The US dollar opened broadly higher in the early pre-Asian turnover. The weekend news stream has been poor. The euro is now likely to see resistance in the $1.2150 area. Similar resistance is found in the sterling near $1.5630 and the Australian dollar in the $1.0360-70 region. The dollar may find support near CAD1.0120-30. The greenback is likely to face resistance near JPY76.80.
Three things in particular have weighed on sentiment, which was already depressed at the end of last week as illustrated by some in Spain calling July 20, "Black Friday.
First, more regions are going to follow Valencia's request for government aid. The Rajoy government had earlier this month set up an 18-bln-euro fund to help the regions refinance their debt. However, in order to maintain a high credit rating, one-third of the fund is earmarked as a cash reserve. This effectively leaves 12 bln euro. There is a clearly a first mover advantage as the regions have 36 bln euros in debt to be refinanced this year.
Second, Der Spiegel reports that the IMF has concluded that Greece will be unable to bring its debt down to 120% of GDP by 2020 and, therefore, will not commit fresh funds. The report claims this leaves Greece in need of 10-50 bln euros, which neither the IMF nor European countries are prepared to provide. It is difficult to ascertain the veracity of the report, as it could be part of the Troika's negotiating tactics, yet after the ECB's decision to suspend acceptance of Greek sovereign and guaranteed bonds as collateral as of mid-week, investors are particularly sensitive to signs of Greece being pushed toward the exit.
On balance, a Greek exit does not appear imminent. However, there are a couple of events to focus on. Greek Finance Minister Stournaras is to present to the Trokia the package of savings it proposes for 2013 and 2014. The goal was to find 11.5 bln euro in savings. Reports suggested than only 7.5 bln could be found. However, with its back against the wall, Greece may sacrifice principle in the form of an cut in civil servant wages and having the Orthodox Church pay at least half of the priests' salary (the government pays it all currently).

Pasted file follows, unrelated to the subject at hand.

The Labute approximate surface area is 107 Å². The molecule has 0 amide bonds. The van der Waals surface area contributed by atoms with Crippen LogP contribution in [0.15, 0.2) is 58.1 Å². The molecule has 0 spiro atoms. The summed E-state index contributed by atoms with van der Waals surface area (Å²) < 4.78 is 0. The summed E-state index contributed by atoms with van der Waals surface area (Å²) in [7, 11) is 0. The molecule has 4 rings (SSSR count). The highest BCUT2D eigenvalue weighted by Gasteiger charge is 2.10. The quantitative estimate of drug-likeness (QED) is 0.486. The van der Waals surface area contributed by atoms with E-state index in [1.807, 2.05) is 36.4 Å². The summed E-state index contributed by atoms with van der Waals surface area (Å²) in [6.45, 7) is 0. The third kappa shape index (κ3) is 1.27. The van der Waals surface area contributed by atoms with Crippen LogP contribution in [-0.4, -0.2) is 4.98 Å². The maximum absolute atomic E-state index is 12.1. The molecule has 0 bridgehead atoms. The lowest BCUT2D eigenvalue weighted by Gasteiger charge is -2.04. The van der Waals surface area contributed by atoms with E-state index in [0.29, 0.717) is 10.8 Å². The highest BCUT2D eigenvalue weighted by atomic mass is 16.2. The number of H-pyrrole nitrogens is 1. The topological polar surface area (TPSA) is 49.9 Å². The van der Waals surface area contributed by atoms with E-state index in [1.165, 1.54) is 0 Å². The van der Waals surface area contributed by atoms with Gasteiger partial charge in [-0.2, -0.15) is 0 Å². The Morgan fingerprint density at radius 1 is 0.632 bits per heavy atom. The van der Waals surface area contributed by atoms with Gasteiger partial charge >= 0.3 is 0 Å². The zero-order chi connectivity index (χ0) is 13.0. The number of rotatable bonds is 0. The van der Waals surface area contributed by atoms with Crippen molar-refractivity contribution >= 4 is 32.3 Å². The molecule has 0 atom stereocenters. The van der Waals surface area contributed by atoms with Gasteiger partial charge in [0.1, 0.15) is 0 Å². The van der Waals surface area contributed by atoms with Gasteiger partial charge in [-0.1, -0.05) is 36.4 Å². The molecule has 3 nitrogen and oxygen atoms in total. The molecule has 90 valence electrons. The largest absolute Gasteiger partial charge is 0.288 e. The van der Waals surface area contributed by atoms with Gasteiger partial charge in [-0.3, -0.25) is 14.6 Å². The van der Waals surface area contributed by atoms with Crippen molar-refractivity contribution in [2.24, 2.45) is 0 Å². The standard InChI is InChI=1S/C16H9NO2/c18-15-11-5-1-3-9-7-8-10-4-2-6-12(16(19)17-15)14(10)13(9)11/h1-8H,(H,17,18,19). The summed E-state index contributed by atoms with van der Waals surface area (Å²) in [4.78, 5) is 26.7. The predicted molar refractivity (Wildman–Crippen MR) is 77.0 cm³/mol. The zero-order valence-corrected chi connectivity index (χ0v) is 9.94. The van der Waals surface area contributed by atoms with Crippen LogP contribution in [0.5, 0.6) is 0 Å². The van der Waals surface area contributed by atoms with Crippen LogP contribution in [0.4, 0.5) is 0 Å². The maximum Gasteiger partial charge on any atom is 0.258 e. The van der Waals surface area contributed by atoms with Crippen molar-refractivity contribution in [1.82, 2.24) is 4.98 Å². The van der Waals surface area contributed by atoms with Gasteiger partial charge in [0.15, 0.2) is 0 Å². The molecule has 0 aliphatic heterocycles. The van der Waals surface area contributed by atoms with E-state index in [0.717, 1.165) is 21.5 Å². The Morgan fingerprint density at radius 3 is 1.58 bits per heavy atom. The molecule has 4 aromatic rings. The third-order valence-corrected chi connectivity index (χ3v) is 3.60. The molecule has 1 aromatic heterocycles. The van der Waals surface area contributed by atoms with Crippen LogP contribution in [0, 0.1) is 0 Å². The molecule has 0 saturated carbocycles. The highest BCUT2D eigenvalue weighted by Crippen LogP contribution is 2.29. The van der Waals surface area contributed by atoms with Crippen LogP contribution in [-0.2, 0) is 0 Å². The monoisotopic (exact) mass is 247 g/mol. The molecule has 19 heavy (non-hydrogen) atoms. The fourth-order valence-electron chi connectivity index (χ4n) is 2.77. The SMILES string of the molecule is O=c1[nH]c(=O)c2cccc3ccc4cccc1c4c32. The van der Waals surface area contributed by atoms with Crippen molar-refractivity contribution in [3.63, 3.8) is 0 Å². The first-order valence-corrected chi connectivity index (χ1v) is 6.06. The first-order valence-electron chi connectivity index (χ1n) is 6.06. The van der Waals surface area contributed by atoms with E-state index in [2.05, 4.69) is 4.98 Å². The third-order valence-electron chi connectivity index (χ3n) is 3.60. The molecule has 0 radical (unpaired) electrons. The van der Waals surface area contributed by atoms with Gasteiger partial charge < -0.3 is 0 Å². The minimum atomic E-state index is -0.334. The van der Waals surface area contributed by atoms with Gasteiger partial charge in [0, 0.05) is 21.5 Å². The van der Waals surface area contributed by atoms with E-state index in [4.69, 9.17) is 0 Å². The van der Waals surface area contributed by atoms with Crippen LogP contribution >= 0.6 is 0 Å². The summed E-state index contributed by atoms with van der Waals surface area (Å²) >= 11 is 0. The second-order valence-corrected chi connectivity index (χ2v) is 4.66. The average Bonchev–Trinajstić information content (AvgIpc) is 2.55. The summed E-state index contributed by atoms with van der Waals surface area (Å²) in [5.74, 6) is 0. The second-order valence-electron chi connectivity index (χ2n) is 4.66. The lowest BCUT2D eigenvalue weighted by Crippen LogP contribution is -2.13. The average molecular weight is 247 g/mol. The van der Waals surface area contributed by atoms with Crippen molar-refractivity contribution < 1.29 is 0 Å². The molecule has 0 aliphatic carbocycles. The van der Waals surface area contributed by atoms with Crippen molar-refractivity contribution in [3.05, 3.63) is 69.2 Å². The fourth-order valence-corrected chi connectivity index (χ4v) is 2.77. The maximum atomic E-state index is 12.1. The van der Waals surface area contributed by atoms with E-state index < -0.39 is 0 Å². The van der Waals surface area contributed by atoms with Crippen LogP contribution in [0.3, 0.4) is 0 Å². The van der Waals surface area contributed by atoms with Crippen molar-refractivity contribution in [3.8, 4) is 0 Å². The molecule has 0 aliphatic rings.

The other date to note is August 20. It is when Greece has a 3.8 bln euro debt payment due. However, the key here is that the funds are owed to the ECB. The Der Spiegel article suggests the ECB might show some flexibility. Remember, some 75% of Greek's debt is now in the official sector's hands. The official sector, which is really tax payers, are unlikely to avoid the next Greek default.
Third, Chinese officials seem quite somber about the world's second largest economy. An adviser to the PBOC has warned that the economy may slow further in the current quarter. Some investors may be disappointed too that the PBOC failed to ease monetary conditions more. There were rumors before the weekend that a required reserve cut was imminent. In addition, the yuan had approached a 1% depreciation from the fix, or official rate on July 20 and its performance today will be closely monitored.
Lastly, as we noted last week, the South and East China Seas are increasingly becoming potential flash points between China and its neighbors, most importantly Japan and the Philippines. China has not indicated that it will form and deploy a military garrison for the newly created Sansha council that is to administer the disputed islands of Paracel and Spratly. The islands claimed in whole or in part by at least five other countries.